Deadlift: Everything You Need to Know

Deadlift: Everything You Need to Know

Deadlifts are the ultimate exercise to build muscle mass and a great exercise to increase our strength

What is a Deadlift and why should you do it?

Deadlifts are one of the essential exercises of any strength training routine, whatever the sporting specialty. The technique is not as simple as it may seem as the simultaneity required in hip extension and knee extension is something that needs to be learnt.

With deadlifts you work almost everything, both upper and lower, although it’s commonly thought that you only work on the lower back and this is a mistake

How do you perform the Deadlift?

Before we continue talking about deadlifts, let’s say that the height of the discs and the height at which we have the bar is fundamental.

Normally when we train in conventional gyms we train at a height that’s not Olympic, this isn’t regulatory.

Deadlift Bar

With non-Olympic discs we start from what is called motion deficit, and consequently a force deficit occurs because we start in an unfavourable position, we start lower than normal.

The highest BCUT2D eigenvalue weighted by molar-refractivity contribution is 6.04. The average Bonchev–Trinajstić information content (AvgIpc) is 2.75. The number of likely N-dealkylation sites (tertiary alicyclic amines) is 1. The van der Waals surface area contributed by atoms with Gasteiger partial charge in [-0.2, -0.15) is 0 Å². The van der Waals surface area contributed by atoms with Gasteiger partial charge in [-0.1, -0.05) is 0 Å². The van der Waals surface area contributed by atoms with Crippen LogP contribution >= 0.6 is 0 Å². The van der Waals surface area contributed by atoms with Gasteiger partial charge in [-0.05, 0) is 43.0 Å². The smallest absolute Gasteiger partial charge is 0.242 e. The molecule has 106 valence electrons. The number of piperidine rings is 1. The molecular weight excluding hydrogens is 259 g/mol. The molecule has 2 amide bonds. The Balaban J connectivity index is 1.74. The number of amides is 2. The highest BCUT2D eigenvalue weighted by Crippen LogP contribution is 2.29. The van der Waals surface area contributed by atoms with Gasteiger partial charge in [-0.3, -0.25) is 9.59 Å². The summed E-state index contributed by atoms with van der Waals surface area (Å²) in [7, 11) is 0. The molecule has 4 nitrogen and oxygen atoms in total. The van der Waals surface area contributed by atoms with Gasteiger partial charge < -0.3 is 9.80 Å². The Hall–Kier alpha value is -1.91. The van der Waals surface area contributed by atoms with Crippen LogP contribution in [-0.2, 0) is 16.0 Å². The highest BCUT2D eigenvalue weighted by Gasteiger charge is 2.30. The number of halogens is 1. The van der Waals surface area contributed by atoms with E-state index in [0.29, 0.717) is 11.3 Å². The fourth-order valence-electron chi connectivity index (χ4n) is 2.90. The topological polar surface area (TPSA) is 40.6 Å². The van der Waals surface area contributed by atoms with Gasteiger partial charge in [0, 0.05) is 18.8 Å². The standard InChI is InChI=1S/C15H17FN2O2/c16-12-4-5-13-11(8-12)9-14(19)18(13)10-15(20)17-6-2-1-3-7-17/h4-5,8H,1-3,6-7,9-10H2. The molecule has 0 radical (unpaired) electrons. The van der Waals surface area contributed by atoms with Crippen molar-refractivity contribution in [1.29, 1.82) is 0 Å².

Therefore, it’s best to train with Olympic discs because then we can start from a favourable position, which is between 21 and 23 cm, the regulatory height of powerlifting

What shoes should you use for the Deadlift?

Stability is fundamental in deadlifts, so it’s recommended you work with flat shoes or barefoot.

Wearing heeled weightlifting shoes means creating a movement deficit, as we start from a position a little higher…

Barefoot Deadlift

Many athletes train barefoot…

It’s not recommended you work with shoes with air chambers because when we start carrying a little more weight it would destabilise us

How do you perform the Deadlift correctly?